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I've got a curious problem. After installing java jdk 6u25 I tested the installation by typing java in the command prompt. Everything worked fine , the console displayed the usage options as expected. This was about 3 weeks ago - I recently reinstalled windows 7 on my machine- Now I would like to get started with the play framework and followed a tutorial. I got a new application with play new but couldn't use play run because of this:

play! 1.2.3, http://www.playframework.org

Ctrl+C to stop

Could not execute the java executable, please make sure the JAVA_HOME environment variable is set properly .

The funny thing is that typing java in the console still displays usage options and neither eclipse or netbeans complained about a missing jdk. Nevertheless I checked my environment variables and was surprised to find:

No reference to java at all.

Seriously I got no idea how the console, eclipse and netbeans found my java. As a first countermeasure I once again reinstalled java hoping that the installer might set the path correctly. It didn't. Now I would like your advise: Should I just create the JAVA_HOME variable ? If I do, will further versions of the jdk override the variable to point to the new version or will I have to change the variable manually everytime? What about eclipse and netbeans. I would guess that they have been downloaded with their "own" jdk. If I want to update java on my machine, will it update their versions, too ?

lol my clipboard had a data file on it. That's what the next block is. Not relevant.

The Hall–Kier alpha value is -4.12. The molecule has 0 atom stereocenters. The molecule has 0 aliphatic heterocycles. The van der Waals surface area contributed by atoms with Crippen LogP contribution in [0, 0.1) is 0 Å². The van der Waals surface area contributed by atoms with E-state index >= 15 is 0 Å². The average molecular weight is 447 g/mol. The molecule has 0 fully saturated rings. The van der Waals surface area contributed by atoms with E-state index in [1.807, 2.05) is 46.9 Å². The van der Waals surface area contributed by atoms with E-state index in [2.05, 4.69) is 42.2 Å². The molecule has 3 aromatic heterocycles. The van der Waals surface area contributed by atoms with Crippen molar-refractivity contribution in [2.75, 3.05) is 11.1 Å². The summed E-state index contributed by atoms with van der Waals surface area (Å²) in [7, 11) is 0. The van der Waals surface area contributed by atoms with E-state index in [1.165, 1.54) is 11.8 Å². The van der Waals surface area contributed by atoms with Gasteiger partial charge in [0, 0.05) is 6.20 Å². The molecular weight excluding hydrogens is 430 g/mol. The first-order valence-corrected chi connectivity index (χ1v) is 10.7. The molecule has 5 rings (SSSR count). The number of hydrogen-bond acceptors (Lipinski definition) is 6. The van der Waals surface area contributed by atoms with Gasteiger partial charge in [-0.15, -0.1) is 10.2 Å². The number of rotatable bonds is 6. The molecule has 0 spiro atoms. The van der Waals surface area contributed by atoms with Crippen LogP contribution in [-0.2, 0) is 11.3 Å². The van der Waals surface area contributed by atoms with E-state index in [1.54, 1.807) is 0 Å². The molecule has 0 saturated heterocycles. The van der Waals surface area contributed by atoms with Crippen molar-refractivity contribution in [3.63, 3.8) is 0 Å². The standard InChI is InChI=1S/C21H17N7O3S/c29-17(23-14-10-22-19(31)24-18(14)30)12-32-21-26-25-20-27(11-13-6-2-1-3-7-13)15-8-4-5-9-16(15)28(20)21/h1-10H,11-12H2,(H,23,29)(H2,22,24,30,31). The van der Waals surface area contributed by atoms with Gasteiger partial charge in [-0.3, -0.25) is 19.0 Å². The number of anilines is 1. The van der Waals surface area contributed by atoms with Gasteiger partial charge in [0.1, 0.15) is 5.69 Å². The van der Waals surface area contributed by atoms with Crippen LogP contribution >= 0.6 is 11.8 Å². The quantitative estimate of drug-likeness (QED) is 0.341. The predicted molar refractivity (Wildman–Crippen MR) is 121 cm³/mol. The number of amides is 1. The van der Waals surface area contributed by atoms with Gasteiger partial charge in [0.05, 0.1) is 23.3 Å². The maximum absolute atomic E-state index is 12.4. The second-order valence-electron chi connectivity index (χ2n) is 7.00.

Update: I set the environment variable manually and restarted the pc. Now everything works fine but I would like to know what symbolic link is. Could you just give me a link in a comment or explain briefly ?

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It could be a generic catch-all error message? –  mcfinnigan Sep 27 '11 at 10:40
    
Normally there are either environment variables like JDK_HOME or JAVA_HOME, or the paths are defined in some config file (e.g. eclipse.ini). –  Thomas Sep 27 '11 at 10:44
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in your cmdline try echo %JAVA_HOME%. If java home not exists, then just create one. –  Mohamed Saligh Sep 27 '11 at 10:49
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3 Answers

up vote 3 down vote accepted

Eclipse and netbeans use a different way of finding your java installation than command line tools likes play, ant, maven, gradle etc.

IDEs may search your registry, guess default locations, or even have the JRE prepackaged with the installation.

Command-line tools usually rely on JAVA_HOME variable. And you have to set that manually.

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Should I just create the JAVA_HOME variable ?

There are several tools that use that environment variable, so I'd recommend creating it.

If I do, will further versions of the jdk override the variable to point to the new version or will I have to change the variable manually everytime?

If you install your new Java version into the same folder (or if you create symbolic links), then no.

What about eclipse and netbeans. I would guess that they have been downloaded with their "own" jdk. If I want to update java on my machine, will it update their versions, too ?

That depends on whether the JDK is prebundled and how the configuration is done. I can't speak for Netbeans but in Eclipse, you could add this to your eclipse.ini:

-vm
C:/Java/jre/bin

Note that this is an example path to the bin folder. If you don't add versions there or use symbolic links (see above) then you'd not have to update the path when installing a new version.

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It is possible that you have a (older?) java.exe in C:\windows or other common directory. Make sure that the java you get on the command line is the one you think it is:

java -version
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Not possible. I reset my entire system some 3 weeks ago and installed only java 6u25 –  lhk Sep 27 '11 at 11:35
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